Storytelling dates back to the earliest days of humanity – think cave wall paintings, think Epic of Gilgamesh or Instructions of Shuruppak. (You know Shuruppak, right? Okay. Never mind.) Stories are powerful; they teach new ideas, entertain, challenge our thinking, create connections, and paint pictures in our minds. A stellar story brings you to tears, makes you laugh out loud, is passed down through generations, or and can go viral in a matter of minutes.


Professor Allan Fels, AO and former dean of the Australia and New Zealand School of Government, found that 70 percent of what we learn is consumed through storytelling. Jennifer Aaker, a professor of marketing at Stanford’s Graduate School of Business, notes that stories are 22 times more memorable than facts alone.

Yet, despite the well-documented power of storytelling, many leaders and organizations are awful at telling stories that connect people to the things they should care about in their jobs.

“Stories constitute the single most powerful weapon in a leader’s arsenal.”

— Dr. Howard Gardner, professor, Harvard University



Leaders love numbers. But charts and graphs full of data, percentages, and revenue summaries don’t motivate people. Of course, your business can’t be successful without creating sustainable, profitable growth, and people want to work for a business that’s in the black. But if their paychecks aren’t increasing as revenue does, then the bottom line story isn’t enough. Think beyond the numbers and focus on what really motivates and inspires your people.



ROI, PDQ, LOL, EBITDA. “Make a difference.” “Take the leap.” “Be the change.” Snooze. Fest. How many of the speeches and presentations you hear (or give?) make people want to print out Buzzword Bingo sheets? Painful. Choose your words carefully, be relatable, be authentic, be you. A great way to start is with a personal anecdote – tell a story from your personal experience to cut through skepticism and distraction.



Leaders rely too heavily on perfectly composed messages when introducing people to a new strategy, program, or other significant change. It’s important to be clear and definitive, but you must do more than talk about the who, what, why, when, and how. You need the color commentary, not just the play-by-play to get people fired up and motivated. Help employees arrive at their own conclusions by giving them the same information as the leadership team. Don’t assume they won’t understand it. This creates engagement and makes people more apt to give you their discretionary effort along the way.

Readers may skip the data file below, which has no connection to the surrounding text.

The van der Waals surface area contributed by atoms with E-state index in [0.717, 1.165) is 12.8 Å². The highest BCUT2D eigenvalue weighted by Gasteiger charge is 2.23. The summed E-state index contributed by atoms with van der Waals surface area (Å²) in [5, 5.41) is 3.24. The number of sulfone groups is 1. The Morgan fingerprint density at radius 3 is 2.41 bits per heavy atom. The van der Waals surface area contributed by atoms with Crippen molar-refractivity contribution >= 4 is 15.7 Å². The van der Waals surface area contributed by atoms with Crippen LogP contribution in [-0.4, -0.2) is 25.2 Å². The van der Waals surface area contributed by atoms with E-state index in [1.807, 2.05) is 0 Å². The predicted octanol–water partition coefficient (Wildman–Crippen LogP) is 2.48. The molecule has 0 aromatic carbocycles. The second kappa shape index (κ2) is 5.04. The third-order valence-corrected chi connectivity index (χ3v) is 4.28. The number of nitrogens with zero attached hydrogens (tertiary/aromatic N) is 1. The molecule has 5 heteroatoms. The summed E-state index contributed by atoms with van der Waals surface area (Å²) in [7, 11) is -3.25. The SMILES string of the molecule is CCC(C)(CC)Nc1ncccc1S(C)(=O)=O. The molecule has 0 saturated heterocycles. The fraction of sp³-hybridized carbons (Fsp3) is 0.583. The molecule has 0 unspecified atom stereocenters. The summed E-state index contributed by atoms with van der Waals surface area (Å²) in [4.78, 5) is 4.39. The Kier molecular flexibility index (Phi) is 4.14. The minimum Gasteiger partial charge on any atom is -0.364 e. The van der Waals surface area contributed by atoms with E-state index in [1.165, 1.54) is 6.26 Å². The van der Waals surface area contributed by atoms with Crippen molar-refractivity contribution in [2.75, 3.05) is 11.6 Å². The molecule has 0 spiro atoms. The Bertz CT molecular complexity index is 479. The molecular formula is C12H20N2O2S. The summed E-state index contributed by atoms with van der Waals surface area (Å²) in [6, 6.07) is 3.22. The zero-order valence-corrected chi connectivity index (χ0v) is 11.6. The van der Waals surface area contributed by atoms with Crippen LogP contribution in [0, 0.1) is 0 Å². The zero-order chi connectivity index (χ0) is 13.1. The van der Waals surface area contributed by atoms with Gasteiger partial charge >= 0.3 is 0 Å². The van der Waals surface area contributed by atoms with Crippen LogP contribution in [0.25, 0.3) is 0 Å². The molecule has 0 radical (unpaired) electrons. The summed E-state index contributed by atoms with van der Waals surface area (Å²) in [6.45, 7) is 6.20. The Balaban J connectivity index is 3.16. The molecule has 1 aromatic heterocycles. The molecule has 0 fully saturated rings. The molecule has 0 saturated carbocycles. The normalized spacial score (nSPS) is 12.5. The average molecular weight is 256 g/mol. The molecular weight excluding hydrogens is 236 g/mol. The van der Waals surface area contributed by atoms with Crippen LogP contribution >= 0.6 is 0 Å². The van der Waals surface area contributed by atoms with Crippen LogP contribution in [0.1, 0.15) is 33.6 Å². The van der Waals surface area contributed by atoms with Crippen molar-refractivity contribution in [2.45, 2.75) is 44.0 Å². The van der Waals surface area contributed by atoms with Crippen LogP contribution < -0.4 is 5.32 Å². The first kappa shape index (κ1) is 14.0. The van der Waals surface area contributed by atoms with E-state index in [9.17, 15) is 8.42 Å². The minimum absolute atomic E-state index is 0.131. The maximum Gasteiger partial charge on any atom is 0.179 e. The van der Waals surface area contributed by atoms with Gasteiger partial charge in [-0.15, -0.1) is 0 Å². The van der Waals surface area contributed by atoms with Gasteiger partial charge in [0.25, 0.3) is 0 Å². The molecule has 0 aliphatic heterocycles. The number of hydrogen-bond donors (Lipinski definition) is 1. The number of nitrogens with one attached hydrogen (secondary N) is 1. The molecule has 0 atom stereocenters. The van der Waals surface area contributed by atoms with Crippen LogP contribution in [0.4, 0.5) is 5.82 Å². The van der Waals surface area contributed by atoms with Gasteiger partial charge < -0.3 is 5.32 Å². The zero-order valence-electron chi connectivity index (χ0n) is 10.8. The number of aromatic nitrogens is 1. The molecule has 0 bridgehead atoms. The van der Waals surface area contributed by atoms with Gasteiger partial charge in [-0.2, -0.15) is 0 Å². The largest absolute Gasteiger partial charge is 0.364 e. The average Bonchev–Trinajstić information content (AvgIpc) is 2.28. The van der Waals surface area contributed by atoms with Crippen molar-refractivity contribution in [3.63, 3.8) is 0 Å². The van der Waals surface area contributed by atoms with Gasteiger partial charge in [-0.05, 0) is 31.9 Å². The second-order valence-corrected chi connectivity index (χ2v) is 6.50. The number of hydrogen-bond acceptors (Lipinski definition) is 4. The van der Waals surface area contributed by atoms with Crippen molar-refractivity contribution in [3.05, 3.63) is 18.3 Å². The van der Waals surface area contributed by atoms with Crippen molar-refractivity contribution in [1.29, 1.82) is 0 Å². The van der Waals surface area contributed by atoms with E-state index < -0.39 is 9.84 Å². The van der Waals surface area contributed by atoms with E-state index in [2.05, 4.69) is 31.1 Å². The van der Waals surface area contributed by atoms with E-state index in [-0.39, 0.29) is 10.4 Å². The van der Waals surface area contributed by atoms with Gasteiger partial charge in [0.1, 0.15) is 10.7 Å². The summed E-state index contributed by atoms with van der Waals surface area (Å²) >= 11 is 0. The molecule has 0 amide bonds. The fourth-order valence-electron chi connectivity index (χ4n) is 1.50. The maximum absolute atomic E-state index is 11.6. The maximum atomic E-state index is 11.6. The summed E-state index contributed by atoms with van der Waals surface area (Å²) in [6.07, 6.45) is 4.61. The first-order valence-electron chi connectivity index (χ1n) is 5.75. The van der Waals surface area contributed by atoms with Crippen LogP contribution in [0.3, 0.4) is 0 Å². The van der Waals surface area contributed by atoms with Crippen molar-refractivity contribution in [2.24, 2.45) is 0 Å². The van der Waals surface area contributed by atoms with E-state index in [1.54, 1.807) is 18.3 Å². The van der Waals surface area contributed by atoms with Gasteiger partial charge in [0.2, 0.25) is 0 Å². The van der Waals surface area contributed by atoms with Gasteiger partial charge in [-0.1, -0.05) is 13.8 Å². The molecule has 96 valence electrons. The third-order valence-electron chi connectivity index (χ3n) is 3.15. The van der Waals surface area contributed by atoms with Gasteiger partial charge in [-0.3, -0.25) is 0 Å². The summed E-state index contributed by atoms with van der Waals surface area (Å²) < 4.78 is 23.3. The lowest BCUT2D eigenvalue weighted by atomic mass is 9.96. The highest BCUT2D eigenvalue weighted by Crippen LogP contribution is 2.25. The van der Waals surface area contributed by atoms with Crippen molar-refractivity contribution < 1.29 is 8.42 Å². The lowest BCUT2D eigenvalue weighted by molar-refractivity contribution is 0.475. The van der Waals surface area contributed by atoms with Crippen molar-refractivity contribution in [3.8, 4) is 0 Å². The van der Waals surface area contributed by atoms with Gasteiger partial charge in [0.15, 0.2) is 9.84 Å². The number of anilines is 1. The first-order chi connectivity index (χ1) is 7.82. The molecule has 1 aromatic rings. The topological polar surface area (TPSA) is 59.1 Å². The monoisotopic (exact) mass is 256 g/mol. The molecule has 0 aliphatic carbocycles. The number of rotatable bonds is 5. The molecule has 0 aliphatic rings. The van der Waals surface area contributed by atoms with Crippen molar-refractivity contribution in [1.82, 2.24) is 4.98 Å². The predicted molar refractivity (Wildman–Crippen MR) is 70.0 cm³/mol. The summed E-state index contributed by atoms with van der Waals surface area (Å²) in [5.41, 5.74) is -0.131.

If you’re speaking to a room full of finance folks, maybe you bring out the numbers. But if you’re presenting to managers – the people you put in charge of inspiring the front lines daily – you better be ready to connect with them. You want to engage their heads and their hearts so they walk away with more energy to lead their teams, tackle daily obstacles, and up their own leadership game.


Vision stories start by painting a vivid picture of how an organization is going to be different in the future and why that difference is important. It clearly states where you want to go – minus the fluff and mystery. Your vision identifies the risks you need to take to bring your story to life – including the enemies, villains, helpers, and heroes you’ll encounter along the path to powerful change. Most critically, every person must be able to picture it in the exact same way – including the leadership team.


What is it that you want to create that you’d be willing to endure personal sacrifice to bring to life? This, my friend, is purpose. Purpose is what fuels people on the journey as they create, build, and commit to an adventure with your organization. Humans crave being part of something bigger than themselves, so if you show them how they can make a real impact on your big picture, they’ll give you their all. Embedding this purpose into your stories is critical.



There’s a reason the adage “a picture is worth 1,000 words” is so well known. Images are powerful. Illustrations, photos, paintings, cartoons, videos, and films are some of the best ways to get people to quickly understand something complex. Just like most people can easily recite lines from their favorite movies, we can use stories, characters, and themes to elicit a visceral response based on emotional connection. And ditch those charts and diagrams.


Whether it’s a hilarious tale of your epic hiking fail and what you learned from it, a somber story of overcoming a health challenge, a comic strip you create as a group at your next meeting, or a giant wall-sized mural that paints your company’s path to change, telling meaningful stories with purpose and vision gives your people and their teams something to connect with. It works in their heads and their hearts to motivate and inspire them to want to give their all.

Your story begins now! Root’s unique capabilities will bring your narrative to life in a memorable way and transform your people. Contact Root to start your journey today!

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